But what was Jesus saying? He does not discuss the idea of intensification. He seems, rather, to be discussing the constant condition of humanity. There have been – and always will be until he comes again – many deceivers who come in Christ’s name, as well as “wars and rumors of wars…famines and earthquakes in various places” (Matthew 24:5-7). Has there been, since Christ came, a generation spared these things? These prophetic words of our Lord find fulfillment in every age of history.
Yet today, as in the past, people look at world events. Some, even some leading Christian opinion makers, claim prophecy is unfolding and the end is near. All of us want the end to be near, and we desire our Savior’s return. However, Jesus said, in guiding our response to what some call the signs of the times: “See to it that you are not alarmed. Such things must happen, but the end is still to come” (verse 6).
Don’t be afraid – be ready
Regrettably, sensational end-time scenario preaching in public campaigns or through television, radio and magazines is often used in the cause of evangelism to frighten people into believing in Jesus Christ. “Shape up or burn up” is an option given. If you don’t give your life to Jesus, you will be a victim in the violence to come. We forget how Jesus himself evangelized — how he brought good news. He evangelized above all through kindness and mercy — look at the examples in the Gospels and see for yourself.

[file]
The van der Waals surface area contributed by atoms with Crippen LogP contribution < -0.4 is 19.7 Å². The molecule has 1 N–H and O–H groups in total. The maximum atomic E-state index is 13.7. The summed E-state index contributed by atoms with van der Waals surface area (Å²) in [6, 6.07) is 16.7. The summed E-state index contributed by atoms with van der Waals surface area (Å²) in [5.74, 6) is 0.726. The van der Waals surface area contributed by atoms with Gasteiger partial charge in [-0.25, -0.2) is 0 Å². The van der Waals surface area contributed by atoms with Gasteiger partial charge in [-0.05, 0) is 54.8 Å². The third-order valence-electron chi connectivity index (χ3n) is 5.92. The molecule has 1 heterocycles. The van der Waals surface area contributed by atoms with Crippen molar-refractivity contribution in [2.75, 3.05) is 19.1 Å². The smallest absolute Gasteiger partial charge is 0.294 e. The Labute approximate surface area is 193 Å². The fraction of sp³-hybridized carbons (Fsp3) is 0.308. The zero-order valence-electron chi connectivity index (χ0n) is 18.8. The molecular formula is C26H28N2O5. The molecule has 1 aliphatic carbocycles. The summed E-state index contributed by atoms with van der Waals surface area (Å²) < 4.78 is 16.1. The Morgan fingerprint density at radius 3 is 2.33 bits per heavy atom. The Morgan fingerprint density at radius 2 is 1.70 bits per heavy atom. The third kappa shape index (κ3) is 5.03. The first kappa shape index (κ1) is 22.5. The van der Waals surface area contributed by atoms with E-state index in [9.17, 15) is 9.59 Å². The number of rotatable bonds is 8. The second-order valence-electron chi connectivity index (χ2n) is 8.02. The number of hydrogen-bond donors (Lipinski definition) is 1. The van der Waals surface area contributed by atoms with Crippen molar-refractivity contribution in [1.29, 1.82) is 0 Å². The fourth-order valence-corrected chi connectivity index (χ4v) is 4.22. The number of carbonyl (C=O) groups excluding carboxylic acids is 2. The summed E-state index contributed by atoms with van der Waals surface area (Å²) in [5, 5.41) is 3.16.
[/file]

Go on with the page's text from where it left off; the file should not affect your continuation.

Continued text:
Paul explains: “Do you show contempt for the riches of his kindness, tolerance and patience, not realizing that God’s kindness leads you toward repentance?” (Romans 2:4). It is God’s goodness (expressed to others through us) that brings people to Jesus. We can be sobered by the concept of divine judgment, but we should not evangelize through threats.
Jesus pointed to the need to make sure we are spiritually ready for his return whenever it will be. That was his emphasis. That is more important than trying to establish something beyond the scope of human knowledge — “no one knows about that day or hour, not even the angels in heaven, nor the Son, but only the Father” (verse 36). Being better informed than the angels instead of being better prepared for his coming is where some people focus. Jesus concentrated on our being prepared.